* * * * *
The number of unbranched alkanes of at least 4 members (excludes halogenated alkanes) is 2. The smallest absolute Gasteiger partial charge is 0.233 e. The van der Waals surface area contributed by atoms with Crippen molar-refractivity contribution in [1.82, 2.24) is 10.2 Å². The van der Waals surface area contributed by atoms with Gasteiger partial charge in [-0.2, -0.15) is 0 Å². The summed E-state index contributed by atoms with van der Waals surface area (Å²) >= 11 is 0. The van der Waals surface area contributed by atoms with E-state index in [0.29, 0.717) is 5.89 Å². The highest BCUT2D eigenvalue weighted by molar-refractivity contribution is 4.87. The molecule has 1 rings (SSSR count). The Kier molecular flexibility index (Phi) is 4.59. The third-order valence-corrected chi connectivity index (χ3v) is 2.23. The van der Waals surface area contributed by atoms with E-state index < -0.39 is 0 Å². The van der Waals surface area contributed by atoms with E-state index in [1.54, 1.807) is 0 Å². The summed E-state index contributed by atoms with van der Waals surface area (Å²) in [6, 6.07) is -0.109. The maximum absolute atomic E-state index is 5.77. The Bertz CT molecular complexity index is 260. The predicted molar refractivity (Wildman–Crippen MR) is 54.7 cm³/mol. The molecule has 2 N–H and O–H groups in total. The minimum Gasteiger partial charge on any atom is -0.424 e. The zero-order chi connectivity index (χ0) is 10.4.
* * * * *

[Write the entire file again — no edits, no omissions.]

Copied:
The number of unbranched alkanes of at least 4 members (excludes halogenated alkanes) is 2. The smallest absolute Gasteiger partial charge is 0.233 e. The van der Waals surface area contributed by atoms with Crippen molar-refractivity contribution in [1.82, 2.24) is 10.2 Å². The van der Waals surface area contributed by atoms with Gasteiger partial charge in [-0.2, -0.15) is 0 Å². The summed E-state index contributed by atoms with van der Waals surface area (Å²) >= 11 is 0. The van der Waals surface area contributed by atoms with E-state index in [0.29, 0.717) is 5.89 Å². The highest BCUT2D eigenvalue weighted by molar-refractivity contribution is 4.87. The molecule has 1 rings (SSSR count). The Kier molecular flexibility index (Phi) is 4.59. The third-order valence-corrected chi connectivity index (χ3v) is 2.23. The van der Waals surface area contributed by atoms with E-state index < -0.39 is 0 Å². The van der Waals surface area contributed by atoms with E-state index in [1.54, 1.807) is 0 Å². The summed E-state index contributed by atoms with van der Waals surface area (Å²) in [6, 6.07) is -0.109. The maximum absolute atomic E-state index is 5.77. The Bertz CT molecular complexity index is 260. The predicted molar refractivity (Wildman–Crippen MR) is 54.7 cm³/mol. The molecule has 2 N–H and O–H groups in total. The minimum Gasteiger partial charge on any atom is -0.424 e. The zero-order chi connectivity index (χ0) is 10.4.